Using Case Studies in Management Education: The Student Perspective

Ross Brennan, Jaseem Ahmad

Research output: Contribution to journalArticlepeer-review


Case studies are widely used in management education. Most of the literature discussing the case study method has reflected the perspective of the teacher, implying a teacher-centred view of the case study as a learning strategy.
Little is known about the student perspective on case studies. If we are to use the case study method as a component of a student-centred learning experience, then we must know how students perceive case studies, and understand the differences in attitude towards case studies that are found between different groups within the student body. This paper reports on a study of 288 final-year undergraduate students at two UK higher education institutions and is designed to uncover their views about the case study method. All of the respondents were currently enrolled on a strategic marketing or strategic management module on which case studies were used as a key component of the teaching and learning strategy. In general, students believed case studies to be useful as a method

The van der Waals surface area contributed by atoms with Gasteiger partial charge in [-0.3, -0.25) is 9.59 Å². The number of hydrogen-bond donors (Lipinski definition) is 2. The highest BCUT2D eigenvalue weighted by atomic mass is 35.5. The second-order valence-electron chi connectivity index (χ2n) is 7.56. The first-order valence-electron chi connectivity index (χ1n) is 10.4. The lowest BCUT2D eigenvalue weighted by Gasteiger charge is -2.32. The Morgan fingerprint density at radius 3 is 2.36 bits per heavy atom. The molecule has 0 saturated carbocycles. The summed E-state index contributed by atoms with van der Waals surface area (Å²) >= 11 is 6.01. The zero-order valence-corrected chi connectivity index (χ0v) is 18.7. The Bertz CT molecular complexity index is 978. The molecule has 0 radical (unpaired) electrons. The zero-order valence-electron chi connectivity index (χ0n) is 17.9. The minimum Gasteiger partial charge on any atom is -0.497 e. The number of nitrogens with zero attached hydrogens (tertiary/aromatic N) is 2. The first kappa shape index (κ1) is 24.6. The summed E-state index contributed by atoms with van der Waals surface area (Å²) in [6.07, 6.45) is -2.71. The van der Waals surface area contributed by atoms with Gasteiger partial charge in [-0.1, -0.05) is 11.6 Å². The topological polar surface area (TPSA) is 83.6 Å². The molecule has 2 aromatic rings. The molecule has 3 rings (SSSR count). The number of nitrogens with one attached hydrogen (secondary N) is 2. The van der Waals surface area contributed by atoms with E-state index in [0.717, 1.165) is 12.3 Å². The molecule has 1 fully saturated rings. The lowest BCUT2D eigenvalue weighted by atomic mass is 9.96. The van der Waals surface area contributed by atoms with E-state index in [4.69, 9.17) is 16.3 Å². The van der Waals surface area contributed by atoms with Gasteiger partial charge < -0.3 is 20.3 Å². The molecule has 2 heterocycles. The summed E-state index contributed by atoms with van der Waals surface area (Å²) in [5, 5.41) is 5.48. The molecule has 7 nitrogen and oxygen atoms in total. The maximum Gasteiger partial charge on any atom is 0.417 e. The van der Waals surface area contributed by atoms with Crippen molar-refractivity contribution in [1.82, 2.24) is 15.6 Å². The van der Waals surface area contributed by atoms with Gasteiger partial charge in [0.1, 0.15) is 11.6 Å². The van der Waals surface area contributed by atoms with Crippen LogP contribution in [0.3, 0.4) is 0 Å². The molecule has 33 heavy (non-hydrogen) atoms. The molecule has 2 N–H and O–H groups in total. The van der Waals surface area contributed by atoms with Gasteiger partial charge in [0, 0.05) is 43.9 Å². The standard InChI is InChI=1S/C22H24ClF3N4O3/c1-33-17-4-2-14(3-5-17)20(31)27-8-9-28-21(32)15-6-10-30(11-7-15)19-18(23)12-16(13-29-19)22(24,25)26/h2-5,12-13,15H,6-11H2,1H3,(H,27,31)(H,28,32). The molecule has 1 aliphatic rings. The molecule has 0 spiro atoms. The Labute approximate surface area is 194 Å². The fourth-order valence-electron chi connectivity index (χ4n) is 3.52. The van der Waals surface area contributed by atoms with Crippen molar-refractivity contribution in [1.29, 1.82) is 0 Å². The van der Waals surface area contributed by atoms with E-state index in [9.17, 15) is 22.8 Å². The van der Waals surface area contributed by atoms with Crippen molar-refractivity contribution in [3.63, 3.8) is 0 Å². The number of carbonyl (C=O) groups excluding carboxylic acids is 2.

of acquiring skills and knowledge. The inherent ambiguity of the complex case study, grounded in business realities, can cause anxiety among some students. There is evidence of marked differences in attitude towards case
studies between students with different entry qualifications and with different ethnic backgrounds. Older students are found to have more favourable attitudes to case studies than younger students. These findings have practical
implications for the effective use of the case study method. Lecturers using this approach need to be aware of the likely differences of attitude towards case studies of students in their class, and consider these when designing
appropriate teaching and learning strategies.
Original languageEnglish
Pages (from-to)21-30
JournalInternational Journal of Management Education
Issue number3
Publication statusPublished - 2005


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